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Caribbean Christmas Boat Parades and Parties

Christmas Boat Parade at Club Nautico de San Juan, Puerto Rico. Photo Courtesy of Club Nautico de San Juan
Christmas Boat Parade at Club Nautico de San Juan, Puerto Rico. Photo Courtesy of Club Nautico de San Juan

It’s the season to enjoy merry-making. Since the Caribbean region is more sea than land, there are several ways to enjoy nautical-themed holiday celebrations, everything from boat parades to dockyard parties and raft-ups to watch fireworks.

CHRISTMAS BOAT PARADE

The evening of December 8th is a big one for parades. Club Náutico de San Juan kicks off its Christmas Boat Parade at 6:00pm. Over 25 decorated yachts are expected to cruise through San Juan Bay. “Vessels transiting through the Caribbean during winter season are invited to participate,” invites Commodore Gustavo Hermida.

Meanwhile, the Christmas Boat Parade launches at 6:30pm in Christiansted Harbor, on the Virgin Island of St. Croix. Festivities start with chorale performances on the boardwalk, followed by the boat parade and then a fireworks display. The town’s stores and restaurants stay open late. “We welcome visiting cruisers to join us,” says organizer, Martin Oliver.

Keep those masts trimmed for the Lighted Boat Parade on St. Thomas the following weekend, December 14th. Everything from sportfishers to cruisers and Coast Guard boats have decked their bows and joined in this community event in Charlotte Amalie Harbor. Following the 6:00pm parade, there’s live music, shopping and dining as the town celebrates its annual Miracle on Main Street holiday extravaganza.

Come Christmas Eve; join in the Holiday Lighted Boat Parade at the Bitter End Yacht Club (BEYC) in Virgin Gorda. Yachts gather at 5:45pm at the head of the Bitter End channel and Santa and his merry elves lead the parade aboard the 40ft pontoon boat, Ponce de Leon. Prizes are awarded for well-lit and creatively-decorated boats, which also includes an ‘anchored yacht’ category for large yachts. “Sail, power and crewed charter boats, plus private boats are all welcome,” says BEYC vice president of sales and marketing, John Glynn. “Join us ashore afterwards too for a Christmas Eve celebration.”

 

Dockyard Christmas Party in Antigua. Photo: Kevin Johnson www.kevinjohnsonphotography.com
Dockyard Christmas Party in Antigua. Photo: Kevin Johnson www.kevinjohnsonphotography.com

PARTIES, FESTIVALS & GAMS

In addition to hosting its sixth Christmas Boat Parade in Marina Bas du Fort and the port of Pointe-à-Pitre, Guadeloupe, on December 22nd, Ariane Graf, managing director of Guadeloupe Yacht Concierge, says, “there will be a contest to see who can decorate their yacht to look like a Christmas tree with an award for the best and most original.”  Cruisers can also enjoy the free International Jazz Festival held in Pointe-à-Pitre from December 10th to 16th. The Festival is within walking distance from IMM’s new dry dock and shipyard facilities.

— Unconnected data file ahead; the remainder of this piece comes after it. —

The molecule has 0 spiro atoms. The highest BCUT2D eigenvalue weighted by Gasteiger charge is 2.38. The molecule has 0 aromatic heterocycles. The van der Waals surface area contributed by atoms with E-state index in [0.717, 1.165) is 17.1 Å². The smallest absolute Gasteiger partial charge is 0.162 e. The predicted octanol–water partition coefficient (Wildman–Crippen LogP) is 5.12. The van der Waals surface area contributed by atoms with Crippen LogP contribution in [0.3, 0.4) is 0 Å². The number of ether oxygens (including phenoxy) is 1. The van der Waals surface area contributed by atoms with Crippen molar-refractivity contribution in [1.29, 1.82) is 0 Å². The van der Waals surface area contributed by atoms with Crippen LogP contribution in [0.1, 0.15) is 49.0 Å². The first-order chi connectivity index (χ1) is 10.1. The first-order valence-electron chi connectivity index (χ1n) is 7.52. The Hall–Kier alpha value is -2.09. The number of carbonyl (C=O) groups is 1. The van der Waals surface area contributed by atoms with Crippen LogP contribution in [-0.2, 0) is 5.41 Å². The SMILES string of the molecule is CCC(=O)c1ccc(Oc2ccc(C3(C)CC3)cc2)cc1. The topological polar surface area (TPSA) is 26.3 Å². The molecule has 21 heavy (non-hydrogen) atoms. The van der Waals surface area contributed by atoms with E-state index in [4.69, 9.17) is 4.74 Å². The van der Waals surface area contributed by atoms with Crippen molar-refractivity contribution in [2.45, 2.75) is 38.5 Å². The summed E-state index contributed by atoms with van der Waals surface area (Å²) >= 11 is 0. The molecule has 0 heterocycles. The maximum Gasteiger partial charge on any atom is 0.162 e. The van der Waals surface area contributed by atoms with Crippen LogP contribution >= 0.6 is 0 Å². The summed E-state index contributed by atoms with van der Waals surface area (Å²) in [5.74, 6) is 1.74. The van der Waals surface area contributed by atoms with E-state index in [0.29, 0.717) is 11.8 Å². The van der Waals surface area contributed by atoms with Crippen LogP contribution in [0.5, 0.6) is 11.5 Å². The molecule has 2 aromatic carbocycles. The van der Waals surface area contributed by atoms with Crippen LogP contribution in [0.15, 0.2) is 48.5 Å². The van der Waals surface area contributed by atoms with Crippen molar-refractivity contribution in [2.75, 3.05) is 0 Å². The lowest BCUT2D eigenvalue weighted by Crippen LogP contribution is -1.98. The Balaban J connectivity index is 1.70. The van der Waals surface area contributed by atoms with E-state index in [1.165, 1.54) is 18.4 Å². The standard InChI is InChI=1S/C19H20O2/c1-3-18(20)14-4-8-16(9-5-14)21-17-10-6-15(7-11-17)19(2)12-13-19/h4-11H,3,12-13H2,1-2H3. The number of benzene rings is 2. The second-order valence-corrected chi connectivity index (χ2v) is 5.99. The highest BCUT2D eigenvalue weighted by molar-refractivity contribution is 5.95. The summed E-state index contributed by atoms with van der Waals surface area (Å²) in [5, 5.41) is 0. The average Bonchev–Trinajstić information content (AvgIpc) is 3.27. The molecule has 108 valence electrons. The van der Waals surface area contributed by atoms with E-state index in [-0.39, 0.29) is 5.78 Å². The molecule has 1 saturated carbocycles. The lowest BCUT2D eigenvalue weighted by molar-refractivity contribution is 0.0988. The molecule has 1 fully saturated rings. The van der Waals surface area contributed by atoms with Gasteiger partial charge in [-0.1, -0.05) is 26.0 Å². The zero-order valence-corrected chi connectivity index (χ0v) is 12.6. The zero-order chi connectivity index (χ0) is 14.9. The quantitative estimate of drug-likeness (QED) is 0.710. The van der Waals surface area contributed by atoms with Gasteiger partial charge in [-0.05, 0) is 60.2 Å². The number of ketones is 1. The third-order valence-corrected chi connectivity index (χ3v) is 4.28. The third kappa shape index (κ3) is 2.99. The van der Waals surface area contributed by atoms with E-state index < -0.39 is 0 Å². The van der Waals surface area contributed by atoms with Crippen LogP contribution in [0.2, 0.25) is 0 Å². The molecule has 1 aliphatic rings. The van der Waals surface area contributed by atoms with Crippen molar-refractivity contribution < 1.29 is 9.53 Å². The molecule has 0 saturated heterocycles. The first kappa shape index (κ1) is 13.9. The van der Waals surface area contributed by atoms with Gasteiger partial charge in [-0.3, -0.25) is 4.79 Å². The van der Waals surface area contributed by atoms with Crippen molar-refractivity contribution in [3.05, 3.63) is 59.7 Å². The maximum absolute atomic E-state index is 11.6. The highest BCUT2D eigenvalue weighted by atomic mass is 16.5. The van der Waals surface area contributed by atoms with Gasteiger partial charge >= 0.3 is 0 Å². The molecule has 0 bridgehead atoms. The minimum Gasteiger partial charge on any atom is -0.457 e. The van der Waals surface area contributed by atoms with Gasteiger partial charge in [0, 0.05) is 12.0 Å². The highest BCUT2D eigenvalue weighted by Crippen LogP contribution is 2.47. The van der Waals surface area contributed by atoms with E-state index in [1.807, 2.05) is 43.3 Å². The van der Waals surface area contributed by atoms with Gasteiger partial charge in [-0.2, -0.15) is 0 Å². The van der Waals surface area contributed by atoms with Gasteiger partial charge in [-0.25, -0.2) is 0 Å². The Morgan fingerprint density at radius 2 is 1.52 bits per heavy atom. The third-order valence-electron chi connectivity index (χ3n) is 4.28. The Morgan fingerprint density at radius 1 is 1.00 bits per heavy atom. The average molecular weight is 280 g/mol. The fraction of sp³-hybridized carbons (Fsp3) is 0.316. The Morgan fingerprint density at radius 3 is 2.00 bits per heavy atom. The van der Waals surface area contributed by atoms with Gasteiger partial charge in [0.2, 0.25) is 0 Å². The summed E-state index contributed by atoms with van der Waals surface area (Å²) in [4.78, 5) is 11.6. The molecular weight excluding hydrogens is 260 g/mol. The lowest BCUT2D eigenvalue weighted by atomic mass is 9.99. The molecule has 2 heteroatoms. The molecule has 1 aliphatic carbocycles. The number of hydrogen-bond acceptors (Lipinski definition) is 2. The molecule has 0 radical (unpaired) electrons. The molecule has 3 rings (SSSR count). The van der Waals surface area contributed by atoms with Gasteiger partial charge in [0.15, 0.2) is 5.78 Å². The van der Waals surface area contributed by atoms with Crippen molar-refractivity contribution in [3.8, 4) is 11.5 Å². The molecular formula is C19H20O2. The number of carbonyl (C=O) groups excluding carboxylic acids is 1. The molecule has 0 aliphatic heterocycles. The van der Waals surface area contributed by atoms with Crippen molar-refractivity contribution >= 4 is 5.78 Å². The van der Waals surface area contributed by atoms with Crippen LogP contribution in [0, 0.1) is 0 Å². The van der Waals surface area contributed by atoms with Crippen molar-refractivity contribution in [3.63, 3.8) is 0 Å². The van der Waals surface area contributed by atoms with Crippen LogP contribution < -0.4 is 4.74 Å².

Everyone receives a Christmas gift at the St. Maarten Yacht Club’s (SMYC) Christmas Party. Slated for December 9th, the celebration starts at 5:30pm at the clubhouse in Simpson Bay. Tickets are $10 for adults and $5 for children age ten and under. “The Christmas Party is open to SMYC members, their guests and cruising yachties. We even broadcast it on the Cruisers net,” says club manager, Petra Gilders.

The Atlantic Rally for Cruisers (ARC) Village is open from Noon to 6:00pm from December 13th to 22nd. “There will be chattel houses with working local craftsmen,” explains IGY Rodney Bay Marina’s Portia Mogul. “Chef demos and art classes with local chefs and artists will focus on everything from local honey and jams to wood carvings, jewelry, painted glass and local soaps to name a few. Live music takes place almost nightly, including steel pan play offs and cultural dances. Then on December 24th it’s the IGY Christmas Flotilla.”

The Christmas Day Champagne Party starts about 11:00am in Nelson’s Dockyard, Antigua. There’s a cash bar (monies raised benefit local charities) and live music. “It’s a fantastic atmosphere for ex-pats, locals and yachties alike,” says Alison Sly-Adams, owner of Antigua Nice, Ltd.

Ring in the New Year at the Seven Seas Cruising Association’s January 1st GAM at the Trinidad & Tobago Sailing Association, in Chaguaramas, Trinidad. “We have a midday pot luck and cruisers participate by bringing a dish to share,” explains Jesse James, who owns ‘Members Only’ Maxi Taxi Service. “It’s a festive get together for the cruisers who are away from family, a time to share a meal and stories and generally just be together.”

RING IN THE NEW YEAR WITH FIREWORKS

The New Year’s Eve Dockyard Party in Antigua features live bands, food stalls and bars that open at 9:00pm with fireworks set off at midnight from historic Fort Berkley.

To the south, Bequia hosts a spectacular fireworks display on New Year’s Eve! “It takes place right at the head of the harbor in Admiralty Bay, and it’s viewable from just about anywhere around the harbor,” says Nicola Redway, secretary of the Bequia Sailing Club. “There are plenty of waterfront restaurants offering New Year’s Eve specials, but traditionally, the place to be and for the best fireworks view is the Frangipani Hotel, where you can enjoy a great festive BBQ and steel pan entertainment.”

To the north, the British Virgin Island of Jost Van Dyke is a great place to welcome the New Year. Yachts of all sizes start arriving in Great Harbour on Old Year’s Night. All the beach bars including Foxy’s Tamarind Bar (check out the special lobster and prime rib menu!) are open with specials on food and drink in the run up to the midnight fireworks. No snow, but definitely sand between your toes!

Carol M. Bareuther, RD, is a St. Thomas, U.S. Virgin Islands based marine writer and registered dietitian.

 

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